Composite materials and metal matrix composites (MMC) have been tackled numerous times in the pages of OEM Off-Highway magazine, especially as of late to help combat the extra weight carried by addition components in the engine and emissions systems. Light weighting also allows for a more fuel efficient vehicle; and oftentimes the composites can be made to be stronger and more durable than other materials, helping to keep the equipment running in the rugged conditions of the off-road industries.
But, while there are dozens of benefits to composites, there are shortcomings such as inconsistency in the blending process. While the same units of material input can go into each batch, the blend can be slightly different each time. Jim McManus—the new business development manager of Century Inc. 3+ LLC, a Traverse City, MI-based composite materials and extruder system manufacturer—claims that “over the last 40 to 50 years, the Achilles Heel of producing MMC components has been the ability to mix the ceramics consistently, as well as their cost. The key to making this work is to make the composite material consistently and affordably.”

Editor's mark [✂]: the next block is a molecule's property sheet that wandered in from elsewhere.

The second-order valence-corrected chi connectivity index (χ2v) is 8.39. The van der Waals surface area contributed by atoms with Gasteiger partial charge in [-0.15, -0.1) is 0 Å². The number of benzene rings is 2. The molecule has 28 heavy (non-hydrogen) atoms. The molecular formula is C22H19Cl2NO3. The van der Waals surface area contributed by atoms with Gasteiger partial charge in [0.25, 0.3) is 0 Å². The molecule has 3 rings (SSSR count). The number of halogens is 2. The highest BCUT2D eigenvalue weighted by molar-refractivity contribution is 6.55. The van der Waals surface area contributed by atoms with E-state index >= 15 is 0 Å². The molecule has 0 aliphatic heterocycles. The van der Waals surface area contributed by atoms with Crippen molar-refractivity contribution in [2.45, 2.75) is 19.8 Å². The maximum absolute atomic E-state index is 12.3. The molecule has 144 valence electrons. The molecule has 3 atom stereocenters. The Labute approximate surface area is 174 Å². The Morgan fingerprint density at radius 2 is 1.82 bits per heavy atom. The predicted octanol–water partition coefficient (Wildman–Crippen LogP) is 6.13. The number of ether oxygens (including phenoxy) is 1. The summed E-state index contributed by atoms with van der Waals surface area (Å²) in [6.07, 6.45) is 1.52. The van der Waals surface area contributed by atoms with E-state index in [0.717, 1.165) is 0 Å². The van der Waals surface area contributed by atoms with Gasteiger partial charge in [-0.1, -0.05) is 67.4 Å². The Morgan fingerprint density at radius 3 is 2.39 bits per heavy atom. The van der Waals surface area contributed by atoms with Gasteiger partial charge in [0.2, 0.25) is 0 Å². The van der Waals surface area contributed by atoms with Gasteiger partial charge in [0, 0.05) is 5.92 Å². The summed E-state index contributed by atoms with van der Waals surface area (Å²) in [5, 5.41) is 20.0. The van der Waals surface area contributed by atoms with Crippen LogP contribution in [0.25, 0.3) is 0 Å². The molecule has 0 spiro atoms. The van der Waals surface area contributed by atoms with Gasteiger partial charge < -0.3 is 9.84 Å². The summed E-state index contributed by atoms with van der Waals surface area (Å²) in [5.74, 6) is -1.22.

The company used to be exclusively a manufacturer of extrusion machine parts for a number of years, explains McManus. When Century entered into the extrusion business as an OEM, it began making single- and twin-screw extruders. “We ran across a twelve ring extruder technology and bought it,” he says. “Our struggle was to find a commercial use for it. The technology is so highly efficient that at times it was ‘too good’,” he explains.